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Yeah I shook for the standard 30 seconds, and the paint was going on WAY thin... So I shook some more.
 

BlindSquirrel

Sr Member
RPF PREMIUM MEMBER
I got OFFICIAL word from Krylon that spray paint (I assume all of them) takes 7 days to completely dry. Maybe longer if it's humid...
 

Darth Kahnt

Sr Member
Originally posted by BlindSquirrel@Feb 5 2006, 12:03 AM
I got OFFICIAL word from Krylon that spray paint (I assume all of them) takes 7 days to completely dry. Maybe longer if it's humid...
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You can accelerate that by having a fan blowing air on it.
 

JDFett

Active Member
i use krylon fusion for everthing ive done...recoat after 15 and you can mask after a few hours...the reason they tell you recoat before 24 and after 7 days is if you dont recoat before 24 hours then you have to wait 7 days for the flex agents to fully set up..if you coat after 24 hours and dont wait the 7 days the chip resistancy and flexing wont perform as advertised. ive had no trouble masking things after a few hours in normal painting temps.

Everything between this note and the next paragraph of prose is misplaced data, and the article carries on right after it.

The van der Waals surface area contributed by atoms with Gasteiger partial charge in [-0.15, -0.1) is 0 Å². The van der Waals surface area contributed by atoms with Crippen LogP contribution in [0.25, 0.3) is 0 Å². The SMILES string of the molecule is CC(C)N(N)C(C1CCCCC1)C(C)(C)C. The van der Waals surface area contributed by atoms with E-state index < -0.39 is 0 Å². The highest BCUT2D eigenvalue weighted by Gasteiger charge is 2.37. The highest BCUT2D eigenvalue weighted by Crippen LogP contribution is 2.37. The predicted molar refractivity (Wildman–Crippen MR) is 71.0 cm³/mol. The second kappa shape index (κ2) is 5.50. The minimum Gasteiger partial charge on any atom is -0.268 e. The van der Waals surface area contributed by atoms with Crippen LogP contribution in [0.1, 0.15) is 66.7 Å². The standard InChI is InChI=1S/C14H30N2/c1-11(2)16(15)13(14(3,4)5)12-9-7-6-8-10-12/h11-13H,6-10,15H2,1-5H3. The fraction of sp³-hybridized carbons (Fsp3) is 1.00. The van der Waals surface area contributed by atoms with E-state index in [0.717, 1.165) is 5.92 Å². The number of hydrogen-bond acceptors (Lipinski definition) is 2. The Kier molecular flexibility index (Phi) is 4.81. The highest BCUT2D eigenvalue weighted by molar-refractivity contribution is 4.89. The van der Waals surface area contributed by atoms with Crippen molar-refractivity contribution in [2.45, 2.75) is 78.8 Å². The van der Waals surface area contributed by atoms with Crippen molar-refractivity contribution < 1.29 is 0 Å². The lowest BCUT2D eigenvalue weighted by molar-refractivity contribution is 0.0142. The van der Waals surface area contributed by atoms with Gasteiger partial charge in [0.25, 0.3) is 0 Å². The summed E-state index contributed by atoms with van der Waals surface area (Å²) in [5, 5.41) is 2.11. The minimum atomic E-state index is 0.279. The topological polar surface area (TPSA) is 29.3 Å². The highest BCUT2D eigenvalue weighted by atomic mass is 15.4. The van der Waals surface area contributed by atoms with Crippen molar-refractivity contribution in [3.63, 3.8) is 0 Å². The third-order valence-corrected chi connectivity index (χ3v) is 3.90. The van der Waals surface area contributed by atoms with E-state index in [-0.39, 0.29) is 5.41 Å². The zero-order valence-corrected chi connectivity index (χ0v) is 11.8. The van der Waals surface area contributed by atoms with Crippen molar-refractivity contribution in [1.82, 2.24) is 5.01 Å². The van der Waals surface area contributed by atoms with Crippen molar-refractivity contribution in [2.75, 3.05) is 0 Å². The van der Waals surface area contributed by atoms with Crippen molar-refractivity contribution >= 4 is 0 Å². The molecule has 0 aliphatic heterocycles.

matt1466

New Member
Another interesting tidbit of information from Krylon: you can use Minwax Polycrylic clear products to topcoat any Fusion paint. You must wait 10 days for it to fully cure before adding the clear.

Polycrylic is pretty expensive (about $9 a can locally) but the results are worth it.
 

JDFett

Active Member
after you top coat it with that do you need to wetsand and then buff out for the mirror finish?
 

KUROK

Well-Known Member
Originally posted by matt1466@Feb 5 2006, 08:39 AM
Another interesting tidbit of information from Krylon:  you can use Minwax Polycrylic clear products to topcoat any Fusion paint.  You must wait 10 days for it to fully cure before adding the clear.

Polycrylic is pretty expensive (about $9 a can locally) but the results are worth it.
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Thanks Matt1466, I've been wondering what clear coat would be compatible.